Query Store Training – Portugal

I am so excited to announce that I am presenting a full day of Query Store Training, in-person, this September in Lisbon, Portugal! The SQLskills team will be in London for two weeks in September for a set of Immersion Events (IEPTO1, IEAzure, IECAG, and IEPTO2). After I’ve finished my teaching for IEPTO2 I’m heading over to Lisbon for a full day (Friday, September 21, 2018)  on Query Store in advance of SQLSaturday Portugal.

This workshop has continued to evolve since its first inception at the PASS Summit last fall – specifically, I’ve added more content around performance and workload analysis, but every time I get asked a new question that I think is relevant or interesting, it gets added into a slide or demo. You can read the full abstract below, and can purchase your ticket here, and if you have any questions about the workshop please email me or post a comment!

*Note: If you’re interested in the Immersion Events listed above, please know that we probably won’t offer them in Europe again until 2020, so if you’re interested please talk to your manager and get signed up. We would love to see you!

Using Query Store to Easily Troubleshoot and Stabilize Your Workload

– Have you upgraded to SQL Server 2016 or higher, but still have databases using the old Cardinality Estimator?
– Do you know that you have queries with inconsistent performance, but you’re just not sure how to find them, or fix them, quickly?
– Are you tired of flailing around in SQL Server, querying DMV after DMV to figure out the *real* problem with performance?

Query Store can help.

We’ll cover Query Store end-to-end in this full day workshop built using real-world examples based on customer issues resolved over the last two years. You’ll understand how to configure it, what data it captures, and how to use it to analyze performance, find regressions, and force plans. The demos will teach you how to find common patterns in query performance using T-SQL, and how to understand your workload.

This class is applicable for those running SQL Server 2016 or higher (or planning to upgrade), or Azure SQL Database, and will provide practical and applicable information you can use whether you’re a new or veteran DBA, a developer that has to troubleshoot query performance, or an application administrator just trying to keep the system afloat. You’ll learn how to find and leverage important information in Query Store to make solving common performance problems easier the moment you walk back into the office.

Monitoring Space Used by Query Store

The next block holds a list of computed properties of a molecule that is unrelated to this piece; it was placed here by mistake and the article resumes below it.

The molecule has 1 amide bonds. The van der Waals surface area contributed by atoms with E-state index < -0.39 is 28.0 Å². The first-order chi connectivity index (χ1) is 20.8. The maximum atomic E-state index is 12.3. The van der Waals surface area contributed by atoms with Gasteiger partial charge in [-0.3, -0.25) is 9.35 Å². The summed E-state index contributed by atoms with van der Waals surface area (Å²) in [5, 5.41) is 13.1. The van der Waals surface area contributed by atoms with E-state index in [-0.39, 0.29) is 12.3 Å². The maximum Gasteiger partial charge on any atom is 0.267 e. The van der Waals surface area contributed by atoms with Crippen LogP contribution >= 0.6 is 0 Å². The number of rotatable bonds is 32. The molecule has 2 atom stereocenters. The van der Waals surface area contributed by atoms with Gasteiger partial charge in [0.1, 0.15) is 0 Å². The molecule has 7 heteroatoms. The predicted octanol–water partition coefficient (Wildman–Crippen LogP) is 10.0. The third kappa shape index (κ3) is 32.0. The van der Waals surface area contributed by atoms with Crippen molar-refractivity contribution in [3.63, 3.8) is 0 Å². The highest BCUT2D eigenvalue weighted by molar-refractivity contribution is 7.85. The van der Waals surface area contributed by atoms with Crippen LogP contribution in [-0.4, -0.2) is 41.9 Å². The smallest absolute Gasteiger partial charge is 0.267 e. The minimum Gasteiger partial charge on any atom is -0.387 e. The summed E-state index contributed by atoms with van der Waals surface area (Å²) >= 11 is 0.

Last week I presented a session on Query Store and when talking about the settings I mentioned that monitoring space used by Query Store is extremely important when you first enable it for a database.  Someone asked me how I would do that and as I provided an explanation I realized that I should document my method…because I give the same example every time and I would be nice to have the code.

For those of you not familiar with the Query Store settings, please check out my post which lists each one, the defaults, and what I would recommend for values and why.  When discussing MAX_STORAGE_SIZE_MB, I mention monitoring via sys.database_query_store_options or Extended Events.  As much as I love Extended Events, there isn’t an event that fires based on a threshold exceeded.  The event related to size is query_store_disk_size_over_limit, and it fires when the space used exceeds the value for MAX_STORAGE_SIZE_MB, which is too late.  I want to take action before the maximum storage size is hit.

Therefore, the best option I’ve found is to create an Agent job which runs on a regular basis (maybe every four or six hours initially) that checks current_storage_size_mb in sys.database_query_store_options and calculates the space used by Query Store as a percentage of the total allocated, and then if that exceeds the threshold you set, send an email.  The code that you can put into an Agent job is below.  Please note you want to make sure the job runs in the context of the user database with Query Store enabled (as sys.database_query_store_options is a database view), and configure the threshold to a value that makes sense to your MAX_STORAGE_SIZE_MB.  In my experience, 80% has been a good starting point, but feel free to adjust as you see fit!

Once your Query Store size has been tweaked and stabilized, I would leave this job in place as a safety to alert you should anything change (e.g. someone else changes a Query Store setting which indirectly affects the storage used).

/* Change DBNameHere as appropriate */
USE [DBNameHere]

/* Change Threshold as appropriate */
DECLARE @Threshold DECIMAL(4,2) = 80.00
DECLARE @CurrentStorage INT

SELECT @CurrentStorage = current_storage_size_mb, @MaxStorage = max_storage_size_mb
FROM sys.database_query_store_options

IF (SELECT CAST(CAST(current_storage_size_mb AS DECIMAL(21,2))/CAST(max_storage_size_mb AS DECIMAL(21,2))*100 AS DECIMAL(4,2))
FROM sys.database_query_store_options) >= @Threshold

     DECLARE @EmailText NVARCHAR(MAX) = N'The Query Store current space used is ' + CAST(@CurrentStorage AS NVARCHAR(19)) + 'MB
     and the max space configured is ' + CAST(@MaxStorage AS NVARCHAR(19)) + 'MB,
     which exceeds the threshold of ' + CAST(@Threshold AS NVARCHAR(19) )+ '%.
     Please allocate more space to Query Store or decrease the amount of data retained (stale_query_threshold_days).'

     /* Edit profile_name and recipients as appropriate */
     EXEC msdb.dbo.sp_send_dbmail
     @profile_name = 'SQL DBAs',
     @recipients = 'DBAs@yourcompany.com',
     @body = @EmailText,
     @subject = 'Storage Threshold for Query Store Exceeded' ;